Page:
KINGDOM: A Top 10 List of Things to Avoid When Writing a Sex Scene
Of all feedback I’ve received regarding my debut novel, the dystopian thriller entitled KINGDOM, the comments about the sex scene (page 42!) have been the most interesting. And by interesting, I mean wildly divergent: some people thought it was hot and meshed well with the book’s plot and overall themes; others thought it was a bit gratuitous and porno-derivative.
And so, as I continue work on the sequel to KINGDOM, I’ve tried to apply some of the feedback I’ve received into the two sex scenes (so far!!) scattered through EXILE.
When Donna offered me an opportunity to do a Fun Friday, I thought this might be a great chance to share some of the lessons I’ve learned. Sex is fun, right? And it’s Friday! So here goes: A Top 10 List of Things to Avoid When Writing a Sex Scene.
- Have the scene resemble actual sex. If it can’t be done in real life, it can’t be done in the book.
- Gravity still applies.
- No condoms or other birth control unless the prophylactics are somehow germane to the plot. Pausing to cram in that diaphragm isn’t sexy.
- A lot of readers are women. And by a lot, I mean almost 80 percent. So maybe a little less Rocco Siffredi, and a little more Pavarti K. Tyler.
- Most people do not carry on conversations while in flagrante delectico.
- 50 Shades of Grey aside, not every woman on the planet is secretly fiending for kinky depraved sex.
- Just because “Take My Breath Away” worked for Maverick and Charlie doesn’t mean it’ll work for you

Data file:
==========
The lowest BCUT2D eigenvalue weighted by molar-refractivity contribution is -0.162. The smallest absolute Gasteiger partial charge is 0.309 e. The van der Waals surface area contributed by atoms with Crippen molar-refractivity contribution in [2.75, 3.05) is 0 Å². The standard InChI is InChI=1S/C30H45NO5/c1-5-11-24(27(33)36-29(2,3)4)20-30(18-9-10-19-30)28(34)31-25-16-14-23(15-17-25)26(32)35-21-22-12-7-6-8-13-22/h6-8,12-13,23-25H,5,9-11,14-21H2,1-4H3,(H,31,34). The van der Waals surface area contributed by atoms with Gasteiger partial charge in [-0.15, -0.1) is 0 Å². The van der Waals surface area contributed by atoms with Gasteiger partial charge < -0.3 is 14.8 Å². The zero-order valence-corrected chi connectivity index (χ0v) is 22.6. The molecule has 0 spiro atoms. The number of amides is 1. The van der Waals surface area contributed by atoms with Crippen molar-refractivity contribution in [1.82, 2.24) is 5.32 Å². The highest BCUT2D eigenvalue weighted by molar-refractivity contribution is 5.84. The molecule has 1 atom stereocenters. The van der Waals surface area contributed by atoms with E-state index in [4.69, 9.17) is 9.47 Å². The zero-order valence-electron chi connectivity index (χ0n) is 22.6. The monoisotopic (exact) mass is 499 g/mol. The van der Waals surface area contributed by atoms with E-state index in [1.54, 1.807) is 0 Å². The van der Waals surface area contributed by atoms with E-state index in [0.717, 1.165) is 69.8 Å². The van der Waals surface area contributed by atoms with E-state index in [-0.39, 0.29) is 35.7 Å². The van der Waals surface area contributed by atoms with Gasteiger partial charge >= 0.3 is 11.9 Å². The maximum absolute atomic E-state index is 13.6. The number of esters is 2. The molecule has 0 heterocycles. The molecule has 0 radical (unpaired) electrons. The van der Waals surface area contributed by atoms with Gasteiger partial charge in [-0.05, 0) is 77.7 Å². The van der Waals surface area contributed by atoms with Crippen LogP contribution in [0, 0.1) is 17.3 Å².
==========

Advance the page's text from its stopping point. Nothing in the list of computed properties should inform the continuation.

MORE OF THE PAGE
- Avoid orgies. It’s hard enough to describe what two people are doing, let alone 10.
- Don’t use names or physical descriptions of people you know. No matter how clever you think you’re being, someone will figure it out.
- Fabio is not sexy.
To see whether Anderson can follow his own advice, check out KINGDOM, which is available now from Amazon.
About the Author:
Anderson O’Donnell is the author of Kingdom, a gritty-biopunk myth that explores the possibility that there is a gene for the human soul—a gene that cannot be reproduced by genetic engineering.
A graduate of University of Connecticut School of Law and a practicing attorney, Anderson also studied extensively with genre-master Jack O’Connell and the poet Robert Cording, two men whose work influenced Kingdom’s compelling high/low culture dynamic.
Downloaded over 16,000 times in the past month alone, Kingdom has been met with high praise from critics, earning a coveted star from Kirkus Reviews, which heralded the novel as a “taut, brilliantly conceived thriller with impeccable pacing bursting with ideas.”
Presently, Anderson is at work on Exile, the sequel to Kingdom and the next volume in the planned “Tiber City” trilogy. He is also scheduled to embark on another blog tour beginning in October 2012, and promotion for Kingdom—including interviews, guest posts, giveaways, and author appearances—is scheduled to run through the holidays.
Connect with the Author:
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